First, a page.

Concordia MSc candidate explores the effects of COVID-19 on the global environment
Arun Dayanandan (BSc 17) was studying abroad in India when the COVID-19 lockdown struck.
“It was stressful at first,” says Dayanandan, reflecting on his experience of quarantine while away from home. The MSc candidate in biology was staying in a relatively remote region, where he says it took time for the infrastructure to catch up. Much of the normally available food was suddenly gone due to the combination of high temperatures and delivery delays from medical checkpoints.
“India is still in a nationwide lockdown, which made it challenging to plan a reliable route home,” Dayanandan adds. Fortunately, he was welcomed into the home of his professor, M. L. Khan of Dr. Harisingh Gour Central University.
“He graciously allowed me to stay with him and greatly helped navigate the uncertainty.”
The dark cloud with a silver lining
While the lockdown was unprecedented and frightening at times, Dayanandan says it actually benefited him and his fellow researchers in unexpected ways. They were uniquely positioned to witness the effects the lockdown had on the environment, having spent time in the Himalayas just days before everything closed up.
“The Himalayas could be seen from some parts of India for the first time in 30 years due to the drop in air pollution from the lockdown,” Dayanandan recalls. “This was what got us thinking about the topic that eventually became our paper.”
The collaboratively written article is part of his research fellowship supported by the Shastri Indo-Canadian Institute, the Fonds de Recherche du Québec - Nature et technologies and the Quebec Centre for Biodiversity Science.
“The dark cloud with a silver lining: Assessing the impact of the SARS COVID-19 pandemic on the global environment,” which Dayanandan co-authored with seven other researchers, is the first study of its kind.
“It’s a global analysis of COVID-19 cases as they relate to environmental variables, with the goal of seeing what the state of the environment is around the world, as well as predicting regions of possible future outbreaks later this year,” Dayanandan explains.
With many of his collaborators stuck at home as well, Dayanandan notes that they had the perfect opportunity and setting to work on this project. Their findings suggest “there is ample scope for restoring the global environment from the ill-effects of anthropogenic activities through temporary shutdown measures.”
“I saw first-hand how clear the air in Delhi was with the lack of traffic,” Dayanandan reports. Being stranded in Central India for an extended period of time meant he also witnessed a significant decrease in the number of people moving in public.
“The cows and dogs that were normally roaming the streets had begun to move out into the adjacent forests and fields. There was a lack of food for them in the human-populated areas,” he says. “As an avid birder, I also noticed an increase in the number of birds outside my window while in lockdown.”
‘Our health and the planet’s health are intricately linked’
Raised in a family of fellow biologists, Dayanandan says he spent equal parts of his childhood in the lab and the field surrounded by graduate students and faculty who were excited about their work. That excitement later translated into his own passion for the discipline.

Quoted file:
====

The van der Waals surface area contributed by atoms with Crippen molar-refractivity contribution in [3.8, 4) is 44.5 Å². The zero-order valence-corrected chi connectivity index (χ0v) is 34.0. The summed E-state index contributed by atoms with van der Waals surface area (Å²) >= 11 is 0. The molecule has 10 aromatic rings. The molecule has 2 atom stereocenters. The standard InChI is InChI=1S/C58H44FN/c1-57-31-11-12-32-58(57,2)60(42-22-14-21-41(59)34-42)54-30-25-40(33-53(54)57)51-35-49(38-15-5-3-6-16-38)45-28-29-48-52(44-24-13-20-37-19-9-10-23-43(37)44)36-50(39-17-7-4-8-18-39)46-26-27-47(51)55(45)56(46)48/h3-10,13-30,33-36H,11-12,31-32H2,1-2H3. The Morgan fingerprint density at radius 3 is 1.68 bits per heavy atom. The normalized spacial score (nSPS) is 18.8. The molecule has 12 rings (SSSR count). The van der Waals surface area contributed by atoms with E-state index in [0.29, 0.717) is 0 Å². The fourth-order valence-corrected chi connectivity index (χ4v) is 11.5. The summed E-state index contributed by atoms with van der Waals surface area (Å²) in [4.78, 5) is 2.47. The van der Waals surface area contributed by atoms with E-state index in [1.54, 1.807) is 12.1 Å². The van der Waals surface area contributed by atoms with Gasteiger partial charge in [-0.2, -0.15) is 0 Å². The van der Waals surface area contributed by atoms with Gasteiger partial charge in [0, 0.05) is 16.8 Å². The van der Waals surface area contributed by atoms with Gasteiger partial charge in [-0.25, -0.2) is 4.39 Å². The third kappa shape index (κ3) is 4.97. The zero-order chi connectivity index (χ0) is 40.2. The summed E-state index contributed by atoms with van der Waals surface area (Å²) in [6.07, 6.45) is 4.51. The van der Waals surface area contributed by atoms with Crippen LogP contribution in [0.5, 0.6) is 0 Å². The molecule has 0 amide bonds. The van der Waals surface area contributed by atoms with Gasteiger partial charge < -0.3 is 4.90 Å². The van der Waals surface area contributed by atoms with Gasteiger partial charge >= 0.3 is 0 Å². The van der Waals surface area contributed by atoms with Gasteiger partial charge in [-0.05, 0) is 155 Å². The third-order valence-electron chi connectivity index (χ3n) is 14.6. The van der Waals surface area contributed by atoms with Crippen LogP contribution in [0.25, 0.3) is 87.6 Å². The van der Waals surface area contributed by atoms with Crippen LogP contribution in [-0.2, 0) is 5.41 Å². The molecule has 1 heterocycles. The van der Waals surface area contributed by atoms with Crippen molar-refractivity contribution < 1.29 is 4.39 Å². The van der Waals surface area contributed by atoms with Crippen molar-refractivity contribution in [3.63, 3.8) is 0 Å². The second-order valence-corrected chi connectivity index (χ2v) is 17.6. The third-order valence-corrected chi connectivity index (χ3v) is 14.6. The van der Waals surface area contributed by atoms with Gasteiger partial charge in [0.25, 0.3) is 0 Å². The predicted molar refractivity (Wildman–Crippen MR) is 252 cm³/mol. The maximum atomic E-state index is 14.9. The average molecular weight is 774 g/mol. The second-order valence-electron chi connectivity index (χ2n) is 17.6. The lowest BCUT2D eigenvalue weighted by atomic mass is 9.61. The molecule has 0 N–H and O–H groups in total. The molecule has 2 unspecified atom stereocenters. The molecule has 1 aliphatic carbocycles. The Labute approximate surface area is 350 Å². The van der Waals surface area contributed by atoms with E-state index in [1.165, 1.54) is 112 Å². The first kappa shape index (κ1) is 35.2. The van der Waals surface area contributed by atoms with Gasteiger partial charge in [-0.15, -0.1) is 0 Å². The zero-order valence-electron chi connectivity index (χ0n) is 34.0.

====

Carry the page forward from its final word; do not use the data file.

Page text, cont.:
“I have been involved in conservation biology for many years and my research and studies have brought me around world.”
So far, Dayanandan has completed a BSc in Biology at Concordia; acted as a research assistant at the Center for Studies in Behavioral Neurobiology; travelled to the Galapagos Islands as part of the Concordia Galapagos Project, where he contributed data to a long-term, invasive plant monitoring project, and spent a term abroad in Australia at the University of New South Wales taking conservation and biodiversity-related courses. He also became the president of the Biology Student Association, launching the Biology Alumni Panel and Undergraduate-Graduate Mentorship Program during his tenure, and completed his honours thesis through fieldwork in Eastern Canada.
“I am interested in environmental variation over large landscapes, especially as it relates to human well-being, since our health and the planet’s health are intricately linked,” Dayanandan says.
“Studying these processes at a global level allows us to take a step back and see how connected we are as a species. Then hopefully we learn from others in the same situation as us in other parts of the world.”
Dayanandan says he is relieved to be back in Canada with his family now, able to walk about freely again after his mandatory quarantine. “With a mask, of course.” Currently, he says he is spending his time developing and finishing up manuscripts, furthering his science communication and outreach efforts and continuing to collaborate on new research projects under the supervision of Grant E. Brown, professor at Concordia's Department of Biology.
“I think, right now, everyone is feeling a little uncertain about what’s to come. Then again, uncertainty breeds opportunity,” Dayanandan says. "The best part about a career in scientific research is that there are always new projects to explore.”
Arun Dayanandan shares videos on his Instagram profile showcasing wildlife he’s encountered during his year abroad (as well as the scientists who study them). He also mentors students and prospective biologists through the platform, and he is always up for a “science-y” conversation through the app or his website.
Find out more about Concordia’s Department of Biology.